Newbie questions 
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 Newbie questions

[Followup-to comp.lang.lisp]

Quote:
>....
>| C++ is a concerted effort to reduce that possibility of self-destruction.

>  it must be Slobodan Milosovic's favorite programming language, then.

Oh, grow up.

Quote:
>| True, Lisp gives you the option of run-time program correction... but
>| sometimes requirements don't allow that comfort.

>  you know, I'm a little irritated by the ignorant newbies who come here
>  and on other lists and aske all sorts of inane questions, but it beats
>  having to deal with ignorants who think they now enough to make blanket
>  statements.

>#:Erik

Once again, grow up.

Joshua Scholar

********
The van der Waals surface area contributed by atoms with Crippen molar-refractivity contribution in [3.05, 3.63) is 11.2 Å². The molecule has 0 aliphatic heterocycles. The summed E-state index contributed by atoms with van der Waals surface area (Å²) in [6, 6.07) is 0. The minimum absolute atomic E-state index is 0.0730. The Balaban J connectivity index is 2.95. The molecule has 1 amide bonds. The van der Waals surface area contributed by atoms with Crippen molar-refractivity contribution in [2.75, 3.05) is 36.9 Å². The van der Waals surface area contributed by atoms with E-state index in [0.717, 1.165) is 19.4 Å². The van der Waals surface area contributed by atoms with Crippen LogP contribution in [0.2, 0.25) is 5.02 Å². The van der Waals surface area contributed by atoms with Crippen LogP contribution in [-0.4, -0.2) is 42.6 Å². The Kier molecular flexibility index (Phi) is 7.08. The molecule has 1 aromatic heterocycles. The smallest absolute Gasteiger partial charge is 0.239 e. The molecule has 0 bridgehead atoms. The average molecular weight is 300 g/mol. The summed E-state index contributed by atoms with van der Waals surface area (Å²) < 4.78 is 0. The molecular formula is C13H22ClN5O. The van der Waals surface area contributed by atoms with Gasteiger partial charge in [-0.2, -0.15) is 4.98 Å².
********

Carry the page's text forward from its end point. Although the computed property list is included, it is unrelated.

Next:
Sat, 20 Oct 2001 03:00:00 GMT  
 Newbie questions

Quote:

> >...  compose(
> >    bind2nd(equal_to<string>(), string("John")).
> >    mem_fun(&Person::getName)) ..

> I've never seen an expression like this.  Perhaps I misunderstand, but
> it looks to me like you're fighting the language in order to get
> anonymous functions, FORGET ANONYMITY!

I don't think using standard library functions and idioms could be
called 'fighting the language'. With the exception of 'compose' of
course. 'compose' never made it into the standard but was in the
original STL and is provided by the SGI STL libraries. 'bind2nd',
'mem_fun' and 'equal_to' are in the standard and the sort of code
above is a reasonably common idiom in standard C++ - certainly not
'fighting the language'.

Quote:
> You're sacrificing readable syntax just in order to not name
> something - that's a rip off.  So the function needs a name, so
> what?

The amount of overhead in writing a function or class member to
perform small operations can be larger than you realise. Every time I
want to do something like the above i'd have to write a function, give
it a name, pollute some namespace somewhere to do it. It also removes
locality of code. The function to do the comparison for the specific